A lost pet is an unfortunate reality that every pet owner, regardless of how responsible they might be, may someday face. Luckily, however, there are certain precautions you can take to ensure that in the scenario you and your pet become separated, you can be reunited. Pet microchipping is one of the most effective methods available in locating a lost pet, and Laurel Park Animal Hospital proudly offers these services.
Here’s How It Works:
- Your pet goes missing or is lost
- Contact HomeAgain immediately.
- A notification will be sent out to all pet hospitals, shelters, in the area…
- The pet is found at one of these clinics/shelters and scanned
- HomeAgain contacts the pet owner notifying them of the location of the pet
- The pet and owner are reunited.
No matter the age of your pet, it is always important to keep him or her safe from disease. At Laurel Park Animal Hospital, we are constantly updated with the latest information on diseases impacting cats and dogs. We will design a personalized preventive care plan designed to keep your pet safe.
There are several vaccines available for your pet. Some of these are universally recommended for all pets, and so are referred to as “core” vaccinations. Other vaccines fit into a “non-core” category, as they are only recommended to certain pets based on their life-style.
Common Dog Vaccines
Rabies—Rabies is a serious disease that can be transmitted to people. This is considered a “core” vaccine. It is required by law in North Carolina to have your dog vaccinated for rabies.
Distemper (DHPP)—This is also considered a core vaccine that protects dogs against distemper virus, canine hepatitis, para-influenza, and parvovirus. It is strongly recommended for all patients.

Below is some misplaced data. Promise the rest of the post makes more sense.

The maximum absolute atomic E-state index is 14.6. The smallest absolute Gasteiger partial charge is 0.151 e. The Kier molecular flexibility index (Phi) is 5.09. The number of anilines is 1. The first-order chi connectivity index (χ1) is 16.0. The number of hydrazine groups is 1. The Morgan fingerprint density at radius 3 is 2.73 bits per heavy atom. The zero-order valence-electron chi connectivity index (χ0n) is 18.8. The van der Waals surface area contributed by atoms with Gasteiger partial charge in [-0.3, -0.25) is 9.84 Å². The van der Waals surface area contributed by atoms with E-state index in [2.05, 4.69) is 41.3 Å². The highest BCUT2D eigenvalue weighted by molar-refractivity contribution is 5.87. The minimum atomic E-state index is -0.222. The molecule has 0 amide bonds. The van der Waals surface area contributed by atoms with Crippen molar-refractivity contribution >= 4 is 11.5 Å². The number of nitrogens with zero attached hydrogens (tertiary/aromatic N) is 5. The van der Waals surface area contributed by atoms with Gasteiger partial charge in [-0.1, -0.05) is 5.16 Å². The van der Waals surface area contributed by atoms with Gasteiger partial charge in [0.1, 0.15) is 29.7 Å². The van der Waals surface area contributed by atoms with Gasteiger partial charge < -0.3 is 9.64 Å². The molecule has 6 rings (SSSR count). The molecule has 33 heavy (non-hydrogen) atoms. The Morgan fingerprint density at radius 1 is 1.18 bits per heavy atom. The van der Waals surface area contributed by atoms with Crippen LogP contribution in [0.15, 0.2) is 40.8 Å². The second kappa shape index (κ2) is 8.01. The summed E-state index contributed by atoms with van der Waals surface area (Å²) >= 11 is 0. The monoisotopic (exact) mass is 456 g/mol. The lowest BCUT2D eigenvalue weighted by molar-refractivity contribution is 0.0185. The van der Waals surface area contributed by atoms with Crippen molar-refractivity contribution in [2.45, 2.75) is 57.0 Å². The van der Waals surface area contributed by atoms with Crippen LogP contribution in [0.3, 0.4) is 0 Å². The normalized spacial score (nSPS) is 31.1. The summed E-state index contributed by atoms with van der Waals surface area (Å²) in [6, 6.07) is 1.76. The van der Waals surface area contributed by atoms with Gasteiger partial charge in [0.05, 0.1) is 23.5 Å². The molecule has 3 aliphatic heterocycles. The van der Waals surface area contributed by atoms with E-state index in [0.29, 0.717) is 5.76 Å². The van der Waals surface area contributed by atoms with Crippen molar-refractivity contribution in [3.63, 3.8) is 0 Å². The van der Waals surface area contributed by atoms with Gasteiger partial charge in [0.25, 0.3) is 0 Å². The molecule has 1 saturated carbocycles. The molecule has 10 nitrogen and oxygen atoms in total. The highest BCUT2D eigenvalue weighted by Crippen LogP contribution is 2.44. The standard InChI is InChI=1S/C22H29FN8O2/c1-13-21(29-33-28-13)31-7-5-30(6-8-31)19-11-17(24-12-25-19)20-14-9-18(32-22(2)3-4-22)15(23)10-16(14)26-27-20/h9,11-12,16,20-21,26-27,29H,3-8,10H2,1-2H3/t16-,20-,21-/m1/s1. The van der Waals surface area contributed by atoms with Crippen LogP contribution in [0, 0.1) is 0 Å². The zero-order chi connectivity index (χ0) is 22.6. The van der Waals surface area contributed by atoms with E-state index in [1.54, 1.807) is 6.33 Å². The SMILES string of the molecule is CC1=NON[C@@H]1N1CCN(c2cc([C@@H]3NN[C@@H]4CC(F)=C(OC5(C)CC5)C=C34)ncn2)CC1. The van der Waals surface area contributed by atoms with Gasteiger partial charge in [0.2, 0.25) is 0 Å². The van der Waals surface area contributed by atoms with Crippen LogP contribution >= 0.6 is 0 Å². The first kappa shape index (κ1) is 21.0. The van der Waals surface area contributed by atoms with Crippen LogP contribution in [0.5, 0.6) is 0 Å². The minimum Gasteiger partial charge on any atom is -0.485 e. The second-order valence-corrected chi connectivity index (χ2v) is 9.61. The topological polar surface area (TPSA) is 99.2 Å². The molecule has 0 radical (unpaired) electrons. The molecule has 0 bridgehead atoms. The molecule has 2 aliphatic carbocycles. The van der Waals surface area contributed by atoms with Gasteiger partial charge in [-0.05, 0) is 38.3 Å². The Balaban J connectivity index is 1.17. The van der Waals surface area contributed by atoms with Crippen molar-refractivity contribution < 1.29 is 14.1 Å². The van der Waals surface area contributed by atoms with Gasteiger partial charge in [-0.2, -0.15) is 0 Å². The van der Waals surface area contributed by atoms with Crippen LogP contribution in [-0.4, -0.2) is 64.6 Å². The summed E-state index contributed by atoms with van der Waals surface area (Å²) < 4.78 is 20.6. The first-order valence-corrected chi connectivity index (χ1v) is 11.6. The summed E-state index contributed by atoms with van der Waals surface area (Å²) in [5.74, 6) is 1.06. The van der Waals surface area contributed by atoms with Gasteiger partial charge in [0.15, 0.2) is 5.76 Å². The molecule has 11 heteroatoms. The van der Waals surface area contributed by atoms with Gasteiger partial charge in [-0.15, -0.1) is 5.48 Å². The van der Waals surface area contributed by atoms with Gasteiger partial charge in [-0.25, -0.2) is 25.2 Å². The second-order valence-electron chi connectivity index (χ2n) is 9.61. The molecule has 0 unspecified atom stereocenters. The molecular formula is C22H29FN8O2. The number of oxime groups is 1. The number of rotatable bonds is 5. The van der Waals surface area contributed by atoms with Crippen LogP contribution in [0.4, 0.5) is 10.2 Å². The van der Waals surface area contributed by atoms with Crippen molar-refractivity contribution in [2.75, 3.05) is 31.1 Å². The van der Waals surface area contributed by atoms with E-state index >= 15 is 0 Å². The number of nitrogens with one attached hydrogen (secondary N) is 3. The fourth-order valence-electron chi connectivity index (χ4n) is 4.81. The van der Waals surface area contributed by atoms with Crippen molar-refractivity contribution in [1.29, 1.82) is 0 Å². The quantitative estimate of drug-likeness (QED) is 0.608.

Leptospirosis—This is a serious disease that can cause kidney failure and death, and it can infect people. Because it is typically transmitted through the urine of wildlife, it is often found in standing water, including puddles.
Bordetella (kennel cough)—Kennel cough is a highly contagious disease that can lead to respiratory infection. It is recommended for any pet that is exposed to other dogs on a regular basis. If your dog visits a groomer, boarding facility, or a training class, it needs protection from bordetella. Most establishments offering these services require proof of this vaccination.
Lyme disease—Lyme disease is transmitted to your pet by ticks. Any pet that is at risk of being exposed to ticks should be vaccinated with a Lyme vaccine once a year. This disease has many symptoms including high fever, arthritis, and seizures.
H3N8 Canine Influenza- The dog flu is a highly contagious respiratory disease in dogs, caused by a specific Type A influenza virus. It has a morbidity rate estimated at 80%. This vaccine is recommended for any pet exposed to other dogs on a regular basis.
Heartworm prevention—Heartworm disease is transmitted to dogs by mosquitos. The heartworms live in the hearts and lungs of an infected dog, causing difficulty breathing, heart failure, and eventually death if left untreated. Luckily, there are many different and affordable preventatives available. Dogs should be on heartworm preventative for life, starting as early as 8 weeks. We offer several oral and injectable heartworm disease preventatives.
Common Cat Vaccines
Rabies—Rabies is a serious disease that can be transmitted to people. This is considered a “core” vaccine. It is required by law in North Carolina that all cats be vaccinated for rabies.
Upper respiratory viruses (FVRCP-often times referred to as distemper)—This is considered a core vaccine and protects cats against feline upper respiratory viruses. This vaccine is strongly recommended for all patients.